World golf rallied around Rory McIlroy after his Masters meltdown. But major-less Colin Montgomerie reckons the youngster will need massive support from his family, his friends and his backroom team if he is not to be scarred by his Augusta agony for months to come.

The Scot never won a major, finishing second five times with his most famous blowout coming in 2006 when he double bogeyed the last to throw away the US Open at Winged Foot.

Fearing that McIlroy’s final round 80 might leave him deep scars, Monty said: “I just hope that he has as many sympathetic voices in his ear as possible over the next few months.  

“It’s going to be a very difficult few months for him and I hope that he gets the support he requires for his career to move forward from this. This is a huge learning curve for Rory McIlroy.

“I was so delighted for him to be four ahead.  Yes it’s an error, but it’s only a mistake if he doesn’t learn from it.  And he will learn from this and next time when he is in this position he will pull through.”

Recalling his Winged Foot “disaster” at the age of 43, Montgomerie knows that McIlroy will be hurting deep down inside.

But reckons the 21-year old Irish star has time on his side and should take the positives from his reverse.

He said: “It took me a few months to get over it to be honest.  The other four or five majors I was runner-up in it was the other people doing well.

“But that was my fault and Rory must feel the same. But he has to take the positives out of it, he was leading the Masters standing on the 10th tee, the 63rd hole.  He only lost the lead with eight holes to go. That has to be a positive at 21 years old.”

Tiger Woods’ former coach Butch Harmon said before the week started that McIlroy’s short game wasn’t good enough to win the Masters.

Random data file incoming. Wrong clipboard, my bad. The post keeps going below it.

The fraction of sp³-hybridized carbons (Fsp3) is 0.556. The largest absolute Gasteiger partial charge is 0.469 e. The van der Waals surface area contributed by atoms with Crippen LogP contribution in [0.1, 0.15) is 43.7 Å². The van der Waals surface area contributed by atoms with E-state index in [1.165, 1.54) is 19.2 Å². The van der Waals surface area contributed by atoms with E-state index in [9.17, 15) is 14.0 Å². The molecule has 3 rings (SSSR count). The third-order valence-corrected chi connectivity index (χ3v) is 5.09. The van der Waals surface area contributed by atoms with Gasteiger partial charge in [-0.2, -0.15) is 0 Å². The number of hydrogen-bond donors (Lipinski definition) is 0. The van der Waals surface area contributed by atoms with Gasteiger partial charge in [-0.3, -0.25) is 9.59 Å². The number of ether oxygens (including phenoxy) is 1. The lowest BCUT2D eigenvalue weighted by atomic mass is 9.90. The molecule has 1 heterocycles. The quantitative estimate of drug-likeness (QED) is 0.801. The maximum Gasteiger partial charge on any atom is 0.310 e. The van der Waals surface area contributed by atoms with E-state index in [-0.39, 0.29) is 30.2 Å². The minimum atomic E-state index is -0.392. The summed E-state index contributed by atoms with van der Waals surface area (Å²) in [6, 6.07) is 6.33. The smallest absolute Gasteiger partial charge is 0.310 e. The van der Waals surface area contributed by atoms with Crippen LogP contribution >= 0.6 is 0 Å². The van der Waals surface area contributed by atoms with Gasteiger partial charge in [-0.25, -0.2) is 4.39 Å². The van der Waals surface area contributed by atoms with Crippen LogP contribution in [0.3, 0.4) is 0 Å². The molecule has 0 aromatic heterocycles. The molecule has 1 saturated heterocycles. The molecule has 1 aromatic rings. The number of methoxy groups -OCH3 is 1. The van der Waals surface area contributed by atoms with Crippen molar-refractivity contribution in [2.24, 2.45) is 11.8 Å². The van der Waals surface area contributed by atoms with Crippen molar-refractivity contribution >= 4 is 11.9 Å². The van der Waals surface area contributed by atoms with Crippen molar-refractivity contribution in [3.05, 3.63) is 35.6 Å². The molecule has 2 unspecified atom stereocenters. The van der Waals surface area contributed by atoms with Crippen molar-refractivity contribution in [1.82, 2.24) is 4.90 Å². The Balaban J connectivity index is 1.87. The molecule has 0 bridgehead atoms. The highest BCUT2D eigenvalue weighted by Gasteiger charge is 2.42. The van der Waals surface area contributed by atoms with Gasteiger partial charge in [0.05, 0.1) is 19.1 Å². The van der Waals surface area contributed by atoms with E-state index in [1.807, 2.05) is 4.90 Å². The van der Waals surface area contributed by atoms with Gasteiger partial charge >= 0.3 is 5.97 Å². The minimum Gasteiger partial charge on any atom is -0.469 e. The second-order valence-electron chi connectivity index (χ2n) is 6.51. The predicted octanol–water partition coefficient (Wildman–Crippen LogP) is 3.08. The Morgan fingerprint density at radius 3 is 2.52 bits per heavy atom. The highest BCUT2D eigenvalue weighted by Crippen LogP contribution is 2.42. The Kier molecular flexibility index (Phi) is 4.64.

But while he was proved right, he didn’t gloat.

Predicting better days ahead, Harmon said: “I think there will be many opportunities for him.  It’s very tough to take the lead into the final day when you’ve never been there in a Major championship.  

“A lot of people have struggled with it.  He was shaky on the front nine and it started at the 10th hole and just got worse.

“The young man will be back, we will see him again at Augusta in this position and next time he’ll be able to handle it a little bit better.”

McIlroy’s final round collapse was the biggest at Augusta since Greg Norman blew a six-shot lead and finished five behind Nick Faldo in 1996.

The Great White Shark never won a green jacket and was cruelly dubbed the Great White Fish Finger by the Aussie press.

But he confessed that he felt for McIlroy, explaining: “I know exactly how he felt - I’ve experienced it. What is it with golf destiny? Isn’t it strange?

“It taps you on the back of your head and it either pushes you ahead or pushes you back. Who determines that? It’s crazy.”

Norman was denied by a brilliant Nick Faldo, who reckons that McIlroy has time on his side.

The English legend, who didn’t win his first major until the day after his 30th birthday, said: “He’s young and I am sure he will regroup and come back stronger.

“He was thrown in at the deep end and this is a serious deep end. You are there on your own, things get out of sync and you lose your tempo.”

Pal Graeme McDowell and Ryder Cup team mates Luke Donald and Ian Poulter all believe that McIlroy will come back a stronger player.

McDowell followed his friend for nine holes during the third round but told his Twitter followers that he almost turned off the TV with five holes of the final round to go.

McDowell wrote: “Thinking about switching my TV off. This just got ugly.”

Later he added: “Gutted for Rory today. It’s gonna feel like the end of the world a little right now but this will be a huge learning experience.

“You can’t believe how good a player he is and he will win multiple majors. This is simply a blip on the radar.”

Luke Donald, who finished four behind Charl Schwartzel in tied fourth, tweeted: “My heart goes out to Rory, the best talent in golf in my opinion. I’m sure his closet will be stuffed with green jackets by the time he is done with the game.”

He added: “He’s a young player. He’ll bounce back, I’m sure. He’s great and has got a great future ahead of him, but he’s just got to take the learning experience from this and try to get better.

“It’s never easy to lead from the front and when I saw he made triple on 10 and backed it up with a couple more tough holes (bogey on 11, double bogey on 12 after four-putting) my heart went out to him.”

Poulter added: “Rory will be back in full force quicker than ever. It will be hard to take but it will make him stronger.”